Next comes the red herring that has already been given one or two outings by Professor John Robertson, who in recent months has reinvented himself as an increasingly preposterous propagandist on the GRA issue.  It's claimed that there couldn't have been much interest in the GRA poll because it wasn't fully funded at the point at which I felt I needed to go ahead and commission it.  The problem with that theory is that just before I launched the fundraising for the GRA poll, I had attempted to crowdfund for another full-scale independence poll, and that fell much further short of the target figure. About three times as much was raised for the GRA poll as for the independence poll, which implies that there is three times as much passion for the GRA issue as there is for independence.  That's something that should concern us all, and perhaps speaks volumes about how the Scottish Government's inaction is draining enthusiasm from the Yes movement.

Bassett adds that he "for one" is unconvinced that the poll did what I said it did - ie. "convincingly demonstrate" that the Scottish public are opposed to gender self-ID.  Quite honestly, Paul, if you can look at those almost painfully balanced questions and the overwhelming results they produced and still claim to be unconvinced, the one and only thing that reveals for us is your boneheaded determination to refuse to believe the evidence of your own eyes.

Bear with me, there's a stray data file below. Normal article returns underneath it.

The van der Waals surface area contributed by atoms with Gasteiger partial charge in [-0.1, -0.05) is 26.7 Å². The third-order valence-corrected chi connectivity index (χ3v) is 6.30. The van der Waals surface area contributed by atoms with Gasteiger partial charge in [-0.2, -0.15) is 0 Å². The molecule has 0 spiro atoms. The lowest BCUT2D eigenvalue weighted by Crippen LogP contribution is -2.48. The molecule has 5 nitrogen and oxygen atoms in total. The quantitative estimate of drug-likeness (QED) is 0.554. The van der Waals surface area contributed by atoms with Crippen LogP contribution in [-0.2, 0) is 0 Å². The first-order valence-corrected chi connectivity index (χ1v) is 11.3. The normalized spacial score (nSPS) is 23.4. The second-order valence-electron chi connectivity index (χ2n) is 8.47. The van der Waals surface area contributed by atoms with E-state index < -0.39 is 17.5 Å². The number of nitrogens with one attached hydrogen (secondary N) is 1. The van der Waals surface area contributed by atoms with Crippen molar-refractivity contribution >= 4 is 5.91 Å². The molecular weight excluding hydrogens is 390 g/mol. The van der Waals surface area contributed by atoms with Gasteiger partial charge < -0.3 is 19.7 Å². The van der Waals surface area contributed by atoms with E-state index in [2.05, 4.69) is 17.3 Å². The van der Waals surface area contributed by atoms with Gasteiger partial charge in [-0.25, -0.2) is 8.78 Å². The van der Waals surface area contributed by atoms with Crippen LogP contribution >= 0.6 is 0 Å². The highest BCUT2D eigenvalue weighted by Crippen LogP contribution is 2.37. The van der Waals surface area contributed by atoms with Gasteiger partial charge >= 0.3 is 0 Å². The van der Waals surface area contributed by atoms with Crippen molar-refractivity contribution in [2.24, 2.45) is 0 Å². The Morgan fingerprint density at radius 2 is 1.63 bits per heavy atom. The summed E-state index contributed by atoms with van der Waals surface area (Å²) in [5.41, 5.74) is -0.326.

Finally, there's the usual bog-standard rant about Alba and about how Alex Salmond supposedly has too much "baggage" for the new party to ever succeed. Gentle hint, Paul: the fact that I disagree with you about that does not mean Scot Goes Pop has "lost its sparkle" - it means that two people have a difference of view.  Such a phenomenon is not totally unheard of, I believe.  All I can tell you is that I've served on the Alba Party's National Executive Committee since I was elected at the September conference.  Confidentiality rules prevent me from going into details about the meetings, but I can give you my general impression, which is that the way Alex Salmond has been caricatured recently is about a billion light-years away from the reality. Indeed, the entire Alba leadership team - Alex Salmond, Kenny MacAskill, Neale Hanvey and Tasmina Ahmed-Sheikh - have all struck me as impressively level-headed strategic thinkers with a laser-like focus on achieving independence at the earliest possible date (and, yes, on defending women's sex-based rights too).

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If you'd like to help this blog continue for another year, or to help us commission another full-scale poll like the six we've commissioned over the last two years, here are the various options for donating...

Via the Scot Goes Pop polling fundraiser for 2021-22, which I set up in the autumn and is part-funded.

If you prefer to donate directly, that can be done via Paypal or bank transfer:  

My Paypal email address is:

Or email me for my bank details.  (My contact email address is different from my Paypal address, and can be found in the sidebar of the desktop version of the site, or on my Twitter profile.)